This summer's second camping trip was with Irving & Baloo and the Mendozas (a.k.a. Core Bulok Club) at Big Basin up north. We left at 10 a.m. on Thursday and reached the campsite at 4 p.m. This is, to date, the farthest we've ever gone camping. We love going on road trips, so the ride up there felt like part of the adventure, even though most of the drive was on the long, monotonous 5 freeway. We kept ourselves entertained by listening and singing along to AmericaHall and Oates, Mr. Big. (Our song choices get progressively more baduy and awesome the more miles we travel.)


Baloo and Irving were already at the campsite when we got there. Save for the camp "amenities" -- the picnic tables, fire pits, big metal boxes for storing food in, water spigots, and toilet shacks -- it was like camping in the forest. Redwood trees surrounded and towered above us. The place was quiet because most of the other sites were still unoccupied, and the weather was surprisingly warm. The Mendozas arrived late from having to make numerous stops for Isaiah, who kept crying in the car. But we all got to pitch our tents, prepare and eat dinner, and clean up before it got completely dark. There were mosquitoes! And bats, and close encounters with a very bold raccoon (Baloo's "best friend"), as well as a deer sighting. The kids roasted jumbo marshmallows, which I had promised to get for Bubs, and made s'mores.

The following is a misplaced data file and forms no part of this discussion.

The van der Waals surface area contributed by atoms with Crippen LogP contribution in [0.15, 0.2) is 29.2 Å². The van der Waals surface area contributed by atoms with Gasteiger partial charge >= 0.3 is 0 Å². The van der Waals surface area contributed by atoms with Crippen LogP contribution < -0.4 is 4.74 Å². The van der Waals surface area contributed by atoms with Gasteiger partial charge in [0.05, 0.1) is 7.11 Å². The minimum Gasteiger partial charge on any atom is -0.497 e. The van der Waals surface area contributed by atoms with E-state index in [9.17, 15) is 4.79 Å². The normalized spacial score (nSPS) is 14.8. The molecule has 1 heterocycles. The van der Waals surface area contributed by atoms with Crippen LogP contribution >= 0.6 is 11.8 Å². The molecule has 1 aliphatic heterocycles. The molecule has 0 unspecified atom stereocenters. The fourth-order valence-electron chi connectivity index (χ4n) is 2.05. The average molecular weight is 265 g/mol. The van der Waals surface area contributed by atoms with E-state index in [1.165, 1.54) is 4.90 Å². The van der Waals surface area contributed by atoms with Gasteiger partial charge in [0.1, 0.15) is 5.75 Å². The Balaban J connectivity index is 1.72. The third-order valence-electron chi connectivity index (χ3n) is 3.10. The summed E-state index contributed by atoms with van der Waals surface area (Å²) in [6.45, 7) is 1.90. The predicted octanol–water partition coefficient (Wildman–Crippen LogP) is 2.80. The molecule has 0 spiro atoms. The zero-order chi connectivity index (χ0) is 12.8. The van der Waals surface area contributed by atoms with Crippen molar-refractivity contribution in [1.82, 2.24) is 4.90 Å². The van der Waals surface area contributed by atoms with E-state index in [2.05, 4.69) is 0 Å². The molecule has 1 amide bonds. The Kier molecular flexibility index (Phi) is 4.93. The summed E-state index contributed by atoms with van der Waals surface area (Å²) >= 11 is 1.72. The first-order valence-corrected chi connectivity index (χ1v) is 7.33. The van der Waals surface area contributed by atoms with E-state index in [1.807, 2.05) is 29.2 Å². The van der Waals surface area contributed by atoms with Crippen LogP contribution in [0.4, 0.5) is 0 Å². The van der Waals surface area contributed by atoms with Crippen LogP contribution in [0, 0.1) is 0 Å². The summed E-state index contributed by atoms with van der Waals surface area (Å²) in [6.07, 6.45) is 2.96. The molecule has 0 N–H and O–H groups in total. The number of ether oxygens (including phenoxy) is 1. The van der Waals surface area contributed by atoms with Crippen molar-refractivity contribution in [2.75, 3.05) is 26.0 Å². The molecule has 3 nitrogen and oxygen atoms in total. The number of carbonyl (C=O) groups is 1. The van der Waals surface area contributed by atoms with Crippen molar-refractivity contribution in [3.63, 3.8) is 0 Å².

irving & imo dinner, first night my plate bubs eating jumbo marshmallow isaiah in their tent stars in spaces between trees

The next day, after having breakfast and packing our lunch, we set out for a hike. We had originally planned to hike up to Sempervirens Falls, but were told that it just dried out that day (!), so we pretty much just walked around the park, stopped to eat our lunch (and fight off bees), and visited the small museum, then bought cold snacks in the cafe/gift shop. We walked back to camp, took showers, made dinner, made more s'mores, then played three rounds of the Werewolves of Miller's Hollow, where Nacho got to be Werewolf and Irving was the Little Girl all three times.

breakfast c/o baloo & irving crossing a bridge the quibs on the trail "how old is this tree, bubs?" stopping to have lunch bugs quib kids with bubs yumi, olivia & bears dinner, 2nd night baloo's s'more around the firepit

It was kind of a lazy camping trip, haha. So relatively inactive and slow, a complete opposite from the one we'd gone on just a couple weeks before. We didn't do much but eat; we didn't even really get to talk! And we were always surprised to find daylight running out on us. We did eat well though, as always. We had chicken kebabs and tabbouleh, buttermilk pancakes made from scratch, pour-over coffee, artisan sausages, grilled shrimp. We joked about putting together a cookbook of fancy camp food. (Baloo and Irving's bike-camping mushroom bourguignon deserves special mention here. This is just how we roll.) Also, the kids were so... sedate. And though I had anticipated it, there was no need for the well-stocked first aid kit (in case of Nacho) or sleeping aids (in case of Isaiah).